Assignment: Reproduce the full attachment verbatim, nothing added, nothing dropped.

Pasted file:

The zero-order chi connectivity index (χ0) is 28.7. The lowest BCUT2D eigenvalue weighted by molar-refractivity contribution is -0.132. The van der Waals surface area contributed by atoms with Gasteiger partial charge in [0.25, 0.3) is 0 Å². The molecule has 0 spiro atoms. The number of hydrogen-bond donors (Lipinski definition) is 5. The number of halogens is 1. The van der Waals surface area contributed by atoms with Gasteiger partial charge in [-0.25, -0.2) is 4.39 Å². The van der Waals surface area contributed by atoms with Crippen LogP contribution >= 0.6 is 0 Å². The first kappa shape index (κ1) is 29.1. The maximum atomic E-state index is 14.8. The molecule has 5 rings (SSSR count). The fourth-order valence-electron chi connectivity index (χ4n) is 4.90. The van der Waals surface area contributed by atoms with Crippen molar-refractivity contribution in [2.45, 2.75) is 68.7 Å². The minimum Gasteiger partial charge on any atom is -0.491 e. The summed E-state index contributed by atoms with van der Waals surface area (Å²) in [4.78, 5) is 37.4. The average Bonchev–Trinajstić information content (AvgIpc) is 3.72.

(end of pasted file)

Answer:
The zero-order chi connectivity index (χ0) is 28.7. The lowest BCUT2D eigenvalue weighted by molar-refractivity contribution is -0.132. The van der Waals surface area contributed by atoms with Gasteiger partial charge in [0.25, 0.3) is 0 Å². The molecule has 0 spiro atoms. The number of hydrogen-bond donors (Lipinski definition) is 5. The number of halogens is 1. The van der Waals surface area contributed by atoms with Gasteiger partial charge in [-0.25, -0.2) is 4.39 Å². The van der Waals surface area contributed by atoms with Crippen LogP contribution >= 0.6 is 0 Å². The first kappa shape index (κ1) is 29.1. The maximum atomic E-state index is 14.8. The molecule has 5 rings (SSSR count). The fourth-order valence-electron chi connectivity index (χ4n) is 4.90. The van der Waals surface area contributed by atoms with Crippen molar-refractivity contribution in [2.45, 2.75) is 68.7 Å². The minimum Gasteiger partial charge on any atom is -0.491 e. The summed E-state index contributed by atoms with van der Waals surface area (Å²) in [4.78, 5) is 37.4. The average Bonchev–Trinajstić information content (AvgIpc) is 3.72.